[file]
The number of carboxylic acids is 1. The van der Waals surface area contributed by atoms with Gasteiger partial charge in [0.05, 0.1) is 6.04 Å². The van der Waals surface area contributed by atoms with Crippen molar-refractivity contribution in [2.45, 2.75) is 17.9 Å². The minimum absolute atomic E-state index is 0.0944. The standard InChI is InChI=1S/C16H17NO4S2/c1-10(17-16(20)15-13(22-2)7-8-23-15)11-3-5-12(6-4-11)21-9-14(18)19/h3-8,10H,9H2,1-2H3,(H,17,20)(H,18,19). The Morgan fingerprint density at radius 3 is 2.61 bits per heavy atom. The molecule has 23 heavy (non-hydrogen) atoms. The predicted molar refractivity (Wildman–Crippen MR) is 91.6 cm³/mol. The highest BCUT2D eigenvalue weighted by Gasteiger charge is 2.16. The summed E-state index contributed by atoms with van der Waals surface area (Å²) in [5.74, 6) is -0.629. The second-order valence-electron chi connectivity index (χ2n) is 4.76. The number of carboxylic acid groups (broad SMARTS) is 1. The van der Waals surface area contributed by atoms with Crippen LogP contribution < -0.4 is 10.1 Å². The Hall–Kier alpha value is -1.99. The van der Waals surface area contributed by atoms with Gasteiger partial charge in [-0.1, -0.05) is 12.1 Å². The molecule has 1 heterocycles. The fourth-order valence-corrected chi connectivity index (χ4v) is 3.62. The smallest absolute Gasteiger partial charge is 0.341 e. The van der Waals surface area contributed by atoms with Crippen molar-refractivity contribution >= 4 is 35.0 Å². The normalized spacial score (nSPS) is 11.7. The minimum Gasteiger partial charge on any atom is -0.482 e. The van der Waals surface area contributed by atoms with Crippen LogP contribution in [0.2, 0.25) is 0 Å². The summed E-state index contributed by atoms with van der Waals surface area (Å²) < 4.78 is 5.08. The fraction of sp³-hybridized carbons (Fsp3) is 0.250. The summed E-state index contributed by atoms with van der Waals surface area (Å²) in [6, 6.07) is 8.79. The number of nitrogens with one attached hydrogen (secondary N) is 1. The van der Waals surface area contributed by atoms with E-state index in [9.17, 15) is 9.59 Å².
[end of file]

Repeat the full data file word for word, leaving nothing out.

The number of carboxylic acids is 1. The van der Waals surface area contributed by atoms with Gasteiger partial charge in [0.05, 0.1) is 6.04 Å². The van der Waals surface area contributed by atoms with Crippen molar-refractivity contribution in [2.45, 2.75) is 17.9 Å². The minimum absolute atomic E-state index is 0.0944. The standard InChI is InChI=1S/C16H17NO4S2/c1-10(17-16(20)15-13(22-2)7-8-23-15)11-3-5-12(6-4-11)21-9-14(18)19/h3-8,10H,9H2,1-2H3,(H,17,20)(H,18,19). The Morgan fingerprint density at radius 3 is 2.61 bits per heavy atom. The molecule has 23 heavy (non-hydrogen) atoms. The predicted molar refractivity (Wildman–Crippen MR) is 91.6 cm³/mol. The highest BCUT2D eigenvalue weighted by Gasteiger charge is 2.16. The summed E-state index contributed by atoms with van der Waals surface area (Å²) in [5.74, 6) is -0.629. The second-order valence-electron chi connectivity index (χ2n) is 4.76. The number of carboxylic acid groups (broad SMARTS) is 1. The van der Waals surface area contributed by atoms with Crippen LogP contribution < -0.4 is 10.1 Å². The Hall–Kier alpha value is -1.99. The van der Waals surface area contributed by atoms with Gasteiger partial charge in [-0.1, -0.05) is 12.1 Å². The molecule has 1 heterocycles. The fourth-order valence-corrected chi connectivity index (χ4v) is 3.62. The smallest absolute Gasteiger partial charge is 0.341 e. The van der Waals surface area contributed by atoms with Crippen molar-refractivity contribution >= 4 is 35.0 Å². The normalized spacial score (nSPS) is 11.7. The minimum Gasteiger partial charge on any atom is -0.482 e. The van der Waals surface area contributed by atoms with Crippen LogP contribution in [0.2, 0.25) is 0 Å². The summed E-state index contributed by atoms with van der Waals surface area (Å²) < 4.78 is 5.08. The fraction of sp³-hybridized carbons (Fsp3) is 0.250. The summed E-state index contributed by atoms with van der Waals surface area (Å²) in [6, 6.07) is 8.79. The number of nitrogens with one attached hydrogen (secondary N) is 1. The van der Waals surface area contributed by atoms with E-state index in [9.17, 15) is 9.59 Å².